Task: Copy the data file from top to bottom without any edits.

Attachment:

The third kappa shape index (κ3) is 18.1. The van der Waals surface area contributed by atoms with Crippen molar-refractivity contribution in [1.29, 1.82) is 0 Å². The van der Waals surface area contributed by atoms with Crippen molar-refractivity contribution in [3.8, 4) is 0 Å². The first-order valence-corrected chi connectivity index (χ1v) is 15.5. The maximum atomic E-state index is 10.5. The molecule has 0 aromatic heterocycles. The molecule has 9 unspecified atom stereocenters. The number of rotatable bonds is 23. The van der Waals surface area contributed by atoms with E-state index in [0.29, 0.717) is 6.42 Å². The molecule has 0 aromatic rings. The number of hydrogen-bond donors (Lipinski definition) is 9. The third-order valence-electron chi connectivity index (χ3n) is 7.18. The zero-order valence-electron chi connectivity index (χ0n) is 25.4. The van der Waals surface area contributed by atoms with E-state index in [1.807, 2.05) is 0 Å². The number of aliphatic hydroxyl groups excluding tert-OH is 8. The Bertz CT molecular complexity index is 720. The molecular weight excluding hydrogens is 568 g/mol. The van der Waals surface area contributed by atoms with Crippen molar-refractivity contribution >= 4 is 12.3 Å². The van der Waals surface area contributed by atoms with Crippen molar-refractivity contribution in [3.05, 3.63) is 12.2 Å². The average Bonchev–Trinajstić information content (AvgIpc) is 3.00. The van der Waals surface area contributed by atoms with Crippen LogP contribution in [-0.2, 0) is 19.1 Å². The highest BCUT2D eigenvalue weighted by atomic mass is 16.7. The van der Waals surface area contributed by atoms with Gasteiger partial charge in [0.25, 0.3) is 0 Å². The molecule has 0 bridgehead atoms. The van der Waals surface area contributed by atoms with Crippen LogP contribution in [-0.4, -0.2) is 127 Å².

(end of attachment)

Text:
The third kappa shape index (κ3) is 18.1. The van der Waals surface area contributed by atoms with Crippen molar-refractivity contribution in [1.29, 1.82) is 0 Å². The van der Waals surface area contributed by atoms with Crippen molar-refractivity contribution in [3.8, 4) is 0 Å². The first-order valence-corrected chi connectivity index (χ1v) is 15.5. The maximum atomic E-state index is 10.5. The molecule has 0 aromatic heterocycles. The molecule has 9 unspecified atom stereocenters. The number of rotatable bonds is 23. The van der Waals surface area contributed by atoms with E-state index in [0.29, 0.717) is 6.42 Å². The molecule has 0 aromatic rings. The number of hydrogen-bond donors (Lipinski definition) is 9. The third-order valence-electron chi connectivity index (χ3n) is 7.18. The zero-order valence-electron chi connectivity index (χ0n) is 25.4. The van der Waals surface area contributed by atoms with E-state index in [1.807, 2.05) is 0 Å². The number of aliphatic hydroxyl groups excluding tert-OH is 8. The Bertz CT molecular complexity index is 720. The molecular weight excluding hydrogens is 568 g/mol. The van der Waals surface area contributed by atoms with Crippen molar-refractivity contribution >= 4 is 12.3 Å². The van der Waals surface area contributed by atoms with Crippen molar-refractivity contribution in [3.05, 3.63) is 12.2 Å². The average Bonchev–Trinajstić information content (AvgIpc) is 3.00. The van der Waals surface area contributed by atoms with Crippen LogP contribution in [-0.2, 0) is 19.1 Å². The highest BCUT2D eigenvalue weighted by atomic mass is 16.7. The van der Waals surface area contributed by atoms with Gasteiger partial charge in [0.25, 0.3) is 0 Å². The molecule has 0 bridgehead atoms. The van der Waals surface area contributed by atoms with Crippen LogP contribution in [-0.4, -0.2) is 127 Å².